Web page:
5. Sometimes, Paul, I think it is "the stench of men" as I ponder the patriarchal-dominant history of our culture... its greed, its genocide, its hubris, its rape, its pillage, its social stratification, its domination, its "fuck you"-isms, its.... Then I think of my father... his scratchy beard as he held me and his bedtime stories. Then I think of my grandfather working in his beloved garden... the smell of his pipe as he instructed me lovingly and patiently on the life of plants and the beauty of the earth. Then I think of my son... the lilt of his laughter when we would tickle each other on the couch... the feel of his little hand in mine grasping for reassurance and guidance... the smell of his bedroom from the accumulation of toys and rocks and little boy cloths on the floor. Then I think of me... the loneliness of being a man in this world without a tribe of elders... the grief of so much lost especially the innocence... the struggle of providing so much to so many for so little. Then I begin to understand better the smell of men. It is the smell of rage... "rage against the dying of the light."

  6. My Father’s House

    It is a quiet walk to my father’s house. In winter I can hear the aching of the trees as I pass underneath. Their iced limbs click upon themselves† as the wind rises and falls. It seems I make a new path through these woods every time I visit him.

    The house stands upon a hill and I climb with head down, never seeing until I am right upon it. I bring with me these same questions. Every time. They will follow me home in the darkness. But now, they are anxious to return to their source.

    It is cold now and has been for a hard winter. I have tracked through these woods more often than before, and still I am a stranger to them still.

    I stop at the foot of the hill. I grieve for a girl who weeps inside for her lost father. She saves things to show for him should he ever fill the doorway again. A favorite doll, an OUTSTANDING! arithmetic test, a sports trophy.
    Standing here, ‘What have I kept for my father?’

    As I turn to go I notice the dark wind as swept clear my footprints. It seems I make a new path through these woods every time I visit him.

    - JMC 1993

    † Robert Frost, Birches

  7. Thank you JMC for reminding me of that path to my father's house. It is strange how I too seem to make a new path each time I go to visit. Yet, at the same time, that "new path" always feels so familiar... so old, ancient and well travelled.

    Do you think our fathers have ever walked that path through the woods to visit us when we were not watching for them or expecting them? There is something about that path that is too well trodden.

    It makes me wonder what our fathers have kept for us in some secret place we have not yet discovered!

  8. Saying Goodbye to my son....

    Father and son relationships are a curious thing. They come into the world and we immediately start thinking of the ways we will teach them the things they need to know to make it in the world and then pray that we do not screw it up and lose them somehow.

    How to be strong in body, mind, heart and soul.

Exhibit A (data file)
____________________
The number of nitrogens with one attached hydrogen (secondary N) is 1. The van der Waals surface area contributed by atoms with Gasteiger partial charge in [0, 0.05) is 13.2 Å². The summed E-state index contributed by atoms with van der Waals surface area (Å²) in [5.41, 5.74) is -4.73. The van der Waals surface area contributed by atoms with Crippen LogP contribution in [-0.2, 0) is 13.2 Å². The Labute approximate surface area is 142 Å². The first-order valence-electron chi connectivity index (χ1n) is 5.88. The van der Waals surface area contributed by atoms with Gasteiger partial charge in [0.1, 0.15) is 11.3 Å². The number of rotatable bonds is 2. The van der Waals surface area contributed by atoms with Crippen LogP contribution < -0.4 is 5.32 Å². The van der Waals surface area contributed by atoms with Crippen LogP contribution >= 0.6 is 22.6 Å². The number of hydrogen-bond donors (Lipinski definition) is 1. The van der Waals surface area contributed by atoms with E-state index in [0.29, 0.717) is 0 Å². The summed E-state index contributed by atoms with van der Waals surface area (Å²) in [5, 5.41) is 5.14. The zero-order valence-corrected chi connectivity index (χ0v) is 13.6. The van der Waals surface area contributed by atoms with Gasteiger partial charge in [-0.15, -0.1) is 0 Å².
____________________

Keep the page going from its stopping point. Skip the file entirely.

How to be kind to others and to self.
    How to honor the mother and the feminine.
    How to be patient and understanding.
    How to show them the world is a wonderful place.
    How to...how to...how to...

    Then the day comes when they take all you have tried to teach and they go into the world on their own, leaving you behind. This is of course the way it should - and must - be although this does not make it any easier.

    My son leaves me within 24 hours. He is not going down the street to his first apartment or across state lines to some new job or scholastic adventure. He is leaving the country. He is going someplace where I cannot just hop in the car and go visit or rush to his aid should he need it. I mean, he still needs me, right. Maybe it is I who still needs him?

    He has been right there beside me for 23 years. We have argued and fought, giggled and laughed, agreed and disagreed, hated and loved. He has been my child, my hiking partner, my sparring partner and the best friend two dogs ever had. He has allowed me to teach him and in return taught me so much. He has been the best friend a son can be to a father. I have watched him become the incredible person he is and been there every step of the way.

    Now I have to say goodbye. I have to say goodbye to his presence in our home. To the smells of his cooking (this kid can cook), to the arguments between him and his sister, to his wonderful sense of humor, to the deep conversations and the trivial ones too, to training martial arts with him, to more things then I can possibly wrap my mind around.

    Now it is not as if he is disappearing from the world. In this wonderful modern age we live in, I will be able to see and speak to him from time to time. However, the person that stands before me today is gone forever. The world and his own desires will now shape him. When he returns he will be someone I know in my heart but no longer in my mind or my hands. He will not be the young man going abroad to study and learn. He will be fully in the world himself no longer needing my legs to help him stand. I feel like I am loosing the better parts of myself, but I know that is just ego talking.

    Saying goodbye to my son is the hardest thing I have ever had to do.

    Waiting for the man to return may yet prove harder.